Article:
Realising the significant co-benefits of improving housing conditions, in 2018, the World Health Organisation (WHO) came out with guidelines on health and buildings. “Improved housing conditions can save lives, reduce disease, increase the quality of life, reduce poverty and help mitigate climate change,” said the WHO, also noting that these can contribute towards the attainment of Sustainable Development Goals (SDGs) related to health (Goal 3) and sustainable cities (Goal 11). As per the guidelines, installing efficient and safe thermal insulation can improve indoor temperatures that support health, while also lowering energy costs and reducing carbon emissions.
Thermal quality refers to whether the indoor temperature is comfortable and healthy. While most evidence relates to the impact of cold environment, overheating can also damage health through dehydration. In cold climates, better and improved energy efficiency can lower rates of excess winter mortality while in hot climates it helps reduce the risk of dehydration and negative health impacts, says Sameer Maithel, Director of research and advisory firm Greentech Knowledge Solutions and Head, Building Energy Efficiency Project (BEEP) Project Management and Technical Unit in India. BEEP is a bilateral cooperation project between the Union Power Ministry and the Federal Department of Foreign Affairs (FDFA) of the Swiss Confederation. Maithel says that the health quotients in energy-efficient buildings are: Thermal comforts, natural ventilation, daylight availability, which serves as a disinfectant as well as the source of Vitamin D, safe drinking water, sanitation and waste management.
Talking about the design principles of building green and sustainable homes in India, Lall says, “If we can devote 60 per cent of the terrace area of a four-storey building to install solar panels, it will meet the energy demand of all its residents.” The height of the building has a direct co-relation with its carbon emissions and is inversely proportional to affordability, he adds.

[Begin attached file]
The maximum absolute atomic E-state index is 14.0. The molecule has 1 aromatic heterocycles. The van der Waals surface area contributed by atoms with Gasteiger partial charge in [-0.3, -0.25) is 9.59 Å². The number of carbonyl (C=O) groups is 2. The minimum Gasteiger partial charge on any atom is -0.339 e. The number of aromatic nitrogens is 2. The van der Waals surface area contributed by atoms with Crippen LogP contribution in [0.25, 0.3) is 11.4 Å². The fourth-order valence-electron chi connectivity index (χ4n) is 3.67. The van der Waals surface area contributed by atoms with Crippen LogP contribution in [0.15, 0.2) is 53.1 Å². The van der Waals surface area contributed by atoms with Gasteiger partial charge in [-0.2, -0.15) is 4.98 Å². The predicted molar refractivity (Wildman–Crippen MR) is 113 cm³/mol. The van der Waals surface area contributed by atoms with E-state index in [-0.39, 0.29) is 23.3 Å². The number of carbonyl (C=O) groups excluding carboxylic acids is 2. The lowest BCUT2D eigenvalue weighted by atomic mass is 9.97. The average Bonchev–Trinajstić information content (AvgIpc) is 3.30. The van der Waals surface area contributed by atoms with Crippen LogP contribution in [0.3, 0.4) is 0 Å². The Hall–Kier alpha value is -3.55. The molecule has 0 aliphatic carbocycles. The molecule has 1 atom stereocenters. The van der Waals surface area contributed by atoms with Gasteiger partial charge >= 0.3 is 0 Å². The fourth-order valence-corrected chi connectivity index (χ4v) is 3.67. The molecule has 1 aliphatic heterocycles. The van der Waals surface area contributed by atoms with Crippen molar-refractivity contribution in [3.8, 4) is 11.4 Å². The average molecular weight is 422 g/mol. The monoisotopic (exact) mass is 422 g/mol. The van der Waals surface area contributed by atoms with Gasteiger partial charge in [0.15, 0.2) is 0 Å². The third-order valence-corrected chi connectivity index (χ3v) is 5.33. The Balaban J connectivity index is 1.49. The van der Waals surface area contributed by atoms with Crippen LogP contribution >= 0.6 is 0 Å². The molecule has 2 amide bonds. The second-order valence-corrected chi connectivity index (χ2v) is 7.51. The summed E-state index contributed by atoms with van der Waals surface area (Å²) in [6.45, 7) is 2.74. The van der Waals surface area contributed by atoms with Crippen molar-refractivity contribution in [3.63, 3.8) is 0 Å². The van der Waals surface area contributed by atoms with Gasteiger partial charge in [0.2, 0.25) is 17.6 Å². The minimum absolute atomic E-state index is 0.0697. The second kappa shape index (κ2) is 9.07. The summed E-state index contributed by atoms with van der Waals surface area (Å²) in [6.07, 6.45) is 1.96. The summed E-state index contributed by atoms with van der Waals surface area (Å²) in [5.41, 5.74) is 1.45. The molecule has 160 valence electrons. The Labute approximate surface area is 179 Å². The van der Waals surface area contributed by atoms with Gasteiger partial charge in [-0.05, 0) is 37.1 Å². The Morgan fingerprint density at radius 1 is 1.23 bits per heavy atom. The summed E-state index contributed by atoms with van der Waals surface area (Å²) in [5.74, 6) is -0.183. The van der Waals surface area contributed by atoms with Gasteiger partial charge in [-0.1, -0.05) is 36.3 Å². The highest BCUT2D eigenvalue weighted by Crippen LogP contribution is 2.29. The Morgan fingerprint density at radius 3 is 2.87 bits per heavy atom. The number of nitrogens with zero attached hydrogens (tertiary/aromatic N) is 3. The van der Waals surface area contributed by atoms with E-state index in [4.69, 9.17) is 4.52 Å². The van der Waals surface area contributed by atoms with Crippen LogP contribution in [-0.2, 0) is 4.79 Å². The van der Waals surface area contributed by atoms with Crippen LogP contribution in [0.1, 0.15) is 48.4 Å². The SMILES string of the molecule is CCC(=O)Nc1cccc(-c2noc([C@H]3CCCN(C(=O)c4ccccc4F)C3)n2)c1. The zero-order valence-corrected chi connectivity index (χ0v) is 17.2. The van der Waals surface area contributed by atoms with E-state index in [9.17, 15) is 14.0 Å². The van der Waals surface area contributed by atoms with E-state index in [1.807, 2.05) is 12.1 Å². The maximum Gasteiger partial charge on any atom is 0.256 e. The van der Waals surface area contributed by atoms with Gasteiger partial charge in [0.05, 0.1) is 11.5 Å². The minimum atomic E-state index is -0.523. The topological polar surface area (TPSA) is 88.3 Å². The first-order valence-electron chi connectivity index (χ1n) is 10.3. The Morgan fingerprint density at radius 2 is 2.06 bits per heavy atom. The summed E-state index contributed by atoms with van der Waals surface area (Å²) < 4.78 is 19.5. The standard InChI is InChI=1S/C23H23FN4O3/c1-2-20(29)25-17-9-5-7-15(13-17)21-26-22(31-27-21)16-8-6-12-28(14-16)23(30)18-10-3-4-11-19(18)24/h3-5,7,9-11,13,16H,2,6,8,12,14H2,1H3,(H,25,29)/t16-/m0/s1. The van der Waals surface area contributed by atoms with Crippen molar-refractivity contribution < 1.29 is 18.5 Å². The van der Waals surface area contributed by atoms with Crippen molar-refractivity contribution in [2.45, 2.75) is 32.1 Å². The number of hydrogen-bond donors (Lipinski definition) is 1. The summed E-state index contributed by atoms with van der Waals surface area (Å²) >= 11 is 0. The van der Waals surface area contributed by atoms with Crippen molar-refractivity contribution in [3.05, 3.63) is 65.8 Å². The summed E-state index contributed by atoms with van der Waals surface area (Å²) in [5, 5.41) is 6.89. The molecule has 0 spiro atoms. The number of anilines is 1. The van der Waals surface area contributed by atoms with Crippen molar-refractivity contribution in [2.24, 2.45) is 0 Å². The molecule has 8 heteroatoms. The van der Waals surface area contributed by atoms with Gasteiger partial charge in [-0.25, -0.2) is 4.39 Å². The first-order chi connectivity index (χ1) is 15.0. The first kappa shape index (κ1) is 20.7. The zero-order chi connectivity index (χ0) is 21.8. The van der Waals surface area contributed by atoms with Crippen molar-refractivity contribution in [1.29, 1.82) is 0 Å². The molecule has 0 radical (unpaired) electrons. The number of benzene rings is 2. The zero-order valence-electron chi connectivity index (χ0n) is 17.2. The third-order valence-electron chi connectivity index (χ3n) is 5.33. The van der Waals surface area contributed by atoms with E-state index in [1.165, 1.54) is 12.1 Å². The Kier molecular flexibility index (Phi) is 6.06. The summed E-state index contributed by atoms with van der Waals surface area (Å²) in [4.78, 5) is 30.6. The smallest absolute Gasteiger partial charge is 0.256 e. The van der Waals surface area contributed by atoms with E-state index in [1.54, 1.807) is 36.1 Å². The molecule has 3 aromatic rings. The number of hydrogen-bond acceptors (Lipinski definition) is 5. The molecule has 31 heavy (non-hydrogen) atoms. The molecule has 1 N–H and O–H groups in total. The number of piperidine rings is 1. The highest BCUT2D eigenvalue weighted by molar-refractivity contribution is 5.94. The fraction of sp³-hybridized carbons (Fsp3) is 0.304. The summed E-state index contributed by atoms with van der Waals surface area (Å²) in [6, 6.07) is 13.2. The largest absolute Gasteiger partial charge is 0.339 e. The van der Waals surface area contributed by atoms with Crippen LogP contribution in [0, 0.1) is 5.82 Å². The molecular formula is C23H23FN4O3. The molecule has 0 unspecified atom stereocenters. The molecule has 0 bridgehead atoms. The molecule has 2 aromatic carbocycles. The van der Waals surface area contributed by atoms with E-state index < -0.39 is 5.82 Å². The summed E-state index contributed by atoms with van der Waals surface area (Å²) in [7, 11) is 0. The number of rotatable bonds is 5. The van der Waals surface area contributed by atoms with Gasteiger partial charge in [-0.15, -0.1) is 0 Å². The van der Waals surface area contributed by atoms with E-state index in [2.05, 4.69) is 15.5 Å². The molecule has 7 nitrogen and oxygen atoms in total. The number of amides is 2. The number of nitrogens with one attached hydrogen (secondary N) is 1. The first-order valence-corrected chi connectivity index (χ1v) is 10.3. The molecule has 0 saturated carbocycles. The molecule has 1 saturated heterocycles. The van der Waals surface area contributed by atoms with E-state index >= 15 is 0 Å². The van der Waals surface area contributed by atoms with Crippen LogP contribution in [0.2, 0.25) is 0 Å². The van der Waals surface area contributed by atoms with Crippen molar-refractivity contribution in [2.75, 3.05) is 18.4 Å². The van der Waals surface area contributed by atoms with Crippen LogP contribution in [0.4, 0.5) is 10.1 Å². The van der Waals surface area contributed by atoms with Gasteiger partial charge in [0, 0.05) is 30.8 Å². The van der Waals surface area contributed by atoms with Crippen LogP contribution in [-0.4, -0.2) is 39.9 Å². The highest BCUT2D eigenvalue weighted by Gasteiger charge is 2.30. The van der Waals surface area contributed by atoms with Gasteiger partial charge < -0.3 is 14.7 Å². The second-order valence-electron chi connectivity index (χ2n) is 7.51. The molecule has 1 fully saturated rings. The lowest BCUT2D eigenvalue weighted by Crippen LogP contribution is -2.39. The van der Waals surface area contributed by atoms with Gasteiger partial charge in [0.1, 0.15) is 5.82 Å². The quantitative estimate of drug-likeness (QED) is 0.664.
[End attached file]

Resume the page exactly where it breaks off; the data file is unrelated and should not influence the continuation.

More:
Refining the ventilation system is another key to minimising disease transmissions while saving electricity.
Unfortunately, in India most buildings are not equipped to establish and maintain healthy indoor air quality and need to be upgraded. The number of buildings conforming to green labels covers only about one per cent of the urban buildings in India. Isn’t there a risk that raising standards will push up costs further? “But in the bargain you cut down medical bills as well as enhance productivity,” argues SP Garnaik, executive director of Energy Efficiency Services Limited (EESL), a joint venture under the Power Ministry.
On its part, with an aim to make workplaces healthier and greener in the Covid-19 scenario, EESL and the US Agency for International Development’s (USAID) MAITREE programme, launched the “Healthy and Energy-Efficient Buildings” initiative to ensure efficiency along with health components at workplaces.
“We hope that this pilot will spur urban planners, architects and property managers to rethink the design, operation and maintenance of the buildings so as to safeguard the health and well-being of the occupants at offices and homes as well,” he says.
It is high time governments act by adopting mandatory energy-saving codes for new buildings and for the refurbishment of existing ones, assert experts. “This is all the more urgent in the light of soaring construction rates. Most buildings lack mandatory building energy codes. By strengthening these codes every three-five years, zero-emission and net zero energy codes could rapidly become the norm,” says Maithel.
(The writer is Special Correspondent with The Pioneer. The article has been published as part of CMS-BEEP Media Fellowship Programme.)